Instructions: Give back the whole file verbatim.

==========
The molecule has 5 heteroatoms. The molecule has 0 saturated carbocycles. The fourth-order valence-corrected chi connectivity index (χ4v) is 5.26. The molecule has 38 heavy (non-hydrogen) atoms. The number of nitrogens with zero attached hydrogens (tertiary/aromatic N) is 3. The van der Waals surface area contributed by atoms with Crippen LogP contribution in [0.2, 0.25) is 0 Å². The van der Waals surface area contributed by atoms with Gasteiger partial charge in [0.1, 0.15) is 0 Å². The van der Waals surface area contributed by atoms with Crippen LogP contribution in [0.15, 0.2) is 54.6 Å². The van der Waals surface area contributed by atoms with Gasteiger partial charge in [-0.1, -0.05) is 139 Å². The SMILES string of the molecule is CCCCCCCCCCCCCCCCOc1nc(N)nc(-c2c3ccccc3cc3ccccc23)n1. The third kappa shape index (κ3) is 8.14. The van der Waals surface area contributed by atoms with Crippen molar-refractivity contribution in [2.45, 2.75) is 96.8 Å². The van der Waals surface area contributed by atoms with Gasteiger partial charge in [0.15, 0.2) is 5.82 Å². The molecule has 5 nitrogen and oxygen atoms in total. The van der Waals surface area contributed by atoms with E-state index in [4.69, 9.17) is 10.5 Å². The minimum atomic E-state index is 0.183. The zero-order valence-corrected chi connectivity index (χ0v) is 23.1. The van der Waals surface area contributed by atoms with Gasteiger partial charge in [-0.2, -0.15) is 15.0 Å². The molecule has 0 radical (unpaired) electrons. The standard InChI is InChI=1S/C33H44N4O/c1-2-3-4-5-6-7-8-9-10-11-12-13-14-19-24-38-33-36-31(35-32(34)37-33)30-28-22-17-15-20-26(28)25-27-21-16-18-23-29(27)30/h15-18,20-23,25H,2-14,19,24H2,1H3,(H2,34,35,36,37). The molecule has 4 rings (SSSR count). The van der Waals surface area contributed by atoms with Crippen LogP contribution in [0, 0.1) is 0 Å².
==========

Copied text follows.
The molecule has 5 heteroatoms. The molecule has 0 saturated carbocycles. The fourth-order valence-corrected chi connectivity index (χ4v) is 5.26. The molecule has 38 heavy (non-hydrogen) atoms. The number of nitrogens with zero attached hydrogens (tertiary/aromatic N) is 3. The van der Waals surface area contributed by atoms with Crippen LogP contribution in [0.2, 0.25) is 0 Å². The van der Waals surface area contributed by atoms with Gasteiger partial charge in [0.1, 0.15) is 0 Å². The van der Waals surface area contributed by atoms with Crippen LogP contribution in [0.15, 0.2) is 54.6 Å². The van der Waals surface area contributed by atoms with Gasteiger partial charge in [-0.1, -0.05) is 139 Å². The SMILES string of the molecule is CCCCCCCCCCCCCCCCOc1nc(N)nc(-c2c3ccccc3cc3ccccc23)n1. The third kappa shape index (κ3) is 8.14. The van der Waals surface area contributed by atoms with Crippen molar-refractivity contribution in [2.45, 2.75) is 96.8 Å². The van der Waals surface area contributed by atoms with Gasteiger partial charge in [0.15, 0.2) is 5.82 Å². The molecule has 5 nitrogen and oxygen atoms in total. The van der Waals surface area contributed by atoms with E-state index in [4.69, 9.17) is 10.5 Å². The minimum atomic E-state index is 0.183. The zero-order valence-corrected chi connectivity index (χ0v) is 23.1. The van der Waals surface area contributed by atoms with Gasteiger partial charge in [-0.2, -0.15) is 15.0 Å². The molecule has 0 radical (unpaired) electrons. The standard InChI is InChI=1S/C33H44N4O/c1-2-3-4-5-6-7-8-9-10-11-12-13-14-19-24-38-33-36-31(35-32(34)37-33)30-28-22-17-15-20-26(28)25-27-21-16-18-23-29(27)30/h15-18,20-23,25H,2-14,19,24H2,1H3,(H2,34,35,36,37). The molecule has 4 rings (SSSR count). The van der Waals surface area contributed by atoms with Crippen LogP contribution in [0, 0.1) is 0 Å².